The Asian lady beetle is not harmful to humans or pets, but they have the potential to cause allergies in people who are allergic to shellfish. They also produce a foul odor when threatened or alarmed.

12. Ornate Chequered Beetle

The Ornate Chequered Beetle is a type of ladybug that ranges in color from red to orange. They are about 12mm long, and their colors can be seen on the elytra (wing covers). The head and pronotum (the area behind the head) are black with a chequered pattern. 

This species is found in eastern North America, so they are only found in Ohio during the summer months when they migrate south for the winter.

There are no records of this type of ladybug occurring west of Illinois, Nebraska, or Kansas.

If you find one outside its natural range, it’s likely an escapee from captivity. These types of ladybugs in Ohio are often sold as pets at grocery stores, where customers think they’re buying meal bugs.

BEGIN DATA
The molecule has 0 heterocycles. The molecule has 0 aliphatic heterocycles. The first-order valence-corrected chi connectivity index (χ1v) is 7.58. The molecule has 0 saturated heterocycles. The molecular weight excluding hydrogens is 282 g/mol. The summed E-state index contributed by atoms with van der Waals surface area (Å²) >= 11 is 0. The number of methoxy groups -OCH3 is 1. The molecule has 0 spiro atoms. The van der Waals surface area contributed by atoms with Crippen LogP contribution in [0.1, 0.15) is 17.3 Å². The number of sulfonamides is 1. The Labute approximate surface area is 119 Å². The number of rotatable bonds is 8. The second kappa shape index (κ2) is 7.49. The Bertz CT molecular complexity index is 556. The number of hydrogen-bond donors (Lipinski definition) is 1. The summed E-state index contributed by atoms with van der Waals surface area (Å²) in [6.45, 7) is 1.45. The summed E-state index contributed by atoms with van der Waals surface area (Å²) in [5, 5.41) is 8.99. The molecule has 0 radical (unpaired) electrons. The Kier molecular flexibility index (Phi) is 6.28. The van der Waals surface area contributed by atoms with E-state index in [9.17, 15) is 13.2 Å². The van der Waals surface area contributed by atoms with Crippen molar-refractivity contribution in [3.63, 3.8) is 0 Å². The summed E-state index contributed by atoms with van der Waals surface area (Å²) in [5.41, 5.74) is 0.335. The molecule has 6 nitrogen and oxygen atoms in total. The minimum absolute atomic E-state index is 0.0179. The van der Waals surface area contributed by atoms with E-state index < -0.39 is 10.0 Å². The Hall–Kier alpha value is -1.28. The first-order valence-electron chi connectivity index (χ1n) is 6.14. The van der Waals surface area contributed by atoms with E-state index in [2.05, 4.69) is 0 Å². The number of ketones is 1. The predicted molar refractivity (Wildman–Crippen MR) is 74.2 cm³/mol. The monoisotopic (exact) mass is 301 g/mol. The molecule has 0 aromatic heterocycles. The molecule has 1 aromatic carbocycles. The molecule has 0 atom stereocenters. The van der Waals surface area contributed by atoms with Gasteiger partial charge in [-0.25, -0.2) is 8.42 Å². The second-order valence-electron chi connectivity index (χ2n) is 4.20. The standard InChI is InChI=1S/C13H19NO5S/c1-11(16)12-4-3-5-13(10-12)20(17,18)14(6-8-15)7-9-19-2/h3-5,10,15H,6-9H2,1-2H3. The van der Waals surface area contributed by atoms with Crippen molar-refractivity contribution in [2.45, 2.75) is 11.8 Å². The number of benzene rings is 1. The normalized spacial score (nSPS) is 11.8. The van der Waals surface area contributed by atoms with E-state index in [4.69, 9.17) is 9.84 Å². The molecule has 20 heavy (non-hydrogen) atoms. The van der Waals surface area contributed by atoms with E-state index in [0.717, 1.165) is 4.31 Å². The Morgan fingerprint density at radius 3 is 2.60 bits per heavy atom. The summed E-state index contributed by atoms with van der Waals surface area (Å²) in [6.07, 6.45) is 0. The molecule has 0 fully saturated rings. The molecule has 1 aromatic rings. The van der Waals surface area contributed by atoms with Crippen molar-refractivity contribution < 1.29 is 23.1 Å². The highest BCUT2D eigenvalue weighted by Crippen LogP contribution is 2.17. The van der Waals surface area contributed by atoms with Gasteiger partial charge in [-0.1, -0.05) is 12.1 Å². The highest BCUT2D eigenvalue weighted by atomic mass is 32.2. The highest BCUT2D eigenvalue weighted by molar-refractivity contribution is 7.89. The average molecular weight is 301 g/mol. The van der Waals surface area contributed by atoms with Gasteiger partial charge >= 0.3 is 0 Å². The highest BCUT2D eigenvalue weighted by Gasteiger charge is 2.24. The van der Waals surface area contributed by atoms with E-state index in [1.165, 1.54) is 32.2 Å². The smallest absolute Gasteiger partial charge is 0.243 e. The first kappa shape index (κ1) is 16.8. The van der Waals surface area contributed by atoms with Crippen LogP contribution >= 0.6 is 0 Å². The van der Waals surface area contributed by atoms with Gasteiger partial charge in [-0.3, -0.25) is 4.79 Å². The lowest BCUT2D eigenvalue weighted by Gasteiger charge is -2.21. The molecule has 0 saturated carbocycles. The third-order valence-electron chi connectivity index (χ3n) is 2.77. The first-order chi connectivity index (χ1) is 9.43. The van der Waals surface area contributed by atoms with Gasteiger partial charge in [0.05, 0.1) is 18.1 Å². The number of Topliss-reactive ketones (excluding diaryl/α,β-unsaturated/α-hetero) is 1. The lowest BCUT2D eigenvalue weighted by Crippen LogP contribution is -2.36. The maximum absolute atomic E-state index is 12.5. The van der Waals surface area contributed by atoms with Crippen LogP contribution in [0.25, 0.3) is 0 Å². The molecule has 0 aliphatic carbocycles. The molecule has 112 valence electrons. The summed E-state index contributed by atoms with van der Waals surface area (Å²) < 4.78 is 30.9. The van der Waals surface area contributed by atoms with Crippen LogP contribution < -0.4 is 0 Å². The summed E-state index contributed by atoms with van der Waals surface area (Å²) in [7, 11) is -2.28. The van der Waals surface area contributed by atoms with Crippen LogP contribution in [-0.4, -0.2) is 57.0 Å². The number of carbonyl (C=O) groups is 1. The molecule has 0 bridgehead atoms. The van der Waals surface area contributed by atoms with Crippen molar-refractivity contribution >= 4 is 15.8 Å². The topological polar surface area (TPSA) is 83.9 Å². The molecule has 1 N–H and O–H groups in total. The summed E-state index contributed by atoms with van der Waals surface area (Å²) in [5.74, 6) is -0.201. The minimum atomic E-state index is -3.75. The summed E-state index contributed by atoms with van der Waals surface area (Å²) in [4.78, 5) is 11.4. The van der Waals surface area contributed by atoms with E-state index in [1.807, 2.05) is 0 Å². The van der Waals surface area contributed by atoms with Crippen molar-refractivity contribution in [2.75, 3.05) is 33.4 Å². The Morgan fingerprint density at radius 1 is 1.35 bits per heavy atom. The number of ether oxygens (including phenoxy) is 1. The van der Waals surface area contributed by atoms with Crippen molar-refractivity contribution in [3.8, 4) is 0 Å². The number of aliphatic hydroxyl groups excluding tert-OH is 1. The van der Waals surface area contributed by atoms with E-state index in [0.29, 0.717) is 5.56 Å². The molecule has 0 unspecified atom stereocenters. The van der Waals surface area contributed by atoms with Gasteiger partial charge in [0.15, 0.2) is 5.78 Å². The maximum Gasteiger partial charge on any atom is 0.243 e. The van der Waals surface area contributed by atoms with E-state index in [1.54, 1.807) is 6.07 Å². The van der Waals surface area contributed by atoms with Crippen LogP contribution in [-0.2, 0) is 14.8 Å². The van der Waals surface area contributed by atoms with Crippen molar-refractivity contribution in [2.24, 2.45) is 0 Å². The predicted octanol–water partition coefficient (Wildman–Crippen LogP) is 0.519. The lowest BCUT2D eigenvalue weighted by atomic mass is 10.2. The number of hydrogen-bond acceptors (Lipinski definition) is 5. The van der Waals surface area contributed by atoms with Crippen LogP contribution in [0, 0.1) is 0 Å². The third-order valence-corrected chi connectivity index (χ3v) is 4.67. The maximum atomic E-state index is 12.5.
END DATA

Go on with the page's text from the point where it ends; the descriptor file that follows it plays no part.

Conclusion

When you think about ladybugs, you might only think about the type with an orange or red back with black spots.

But there are 12 types of ladybugs in Ohio that have a wide variety of colors and markings. The question is: which one will you find in your backyard? 

While they look lovely to humans, ladybugs are pests for farmers and gardeners because they love to eat vegetation-like crops.

So if you’re growing a vegetable garden or trying to harvest some fruits from trees, be careful because these little bugs could ruin all your hard work!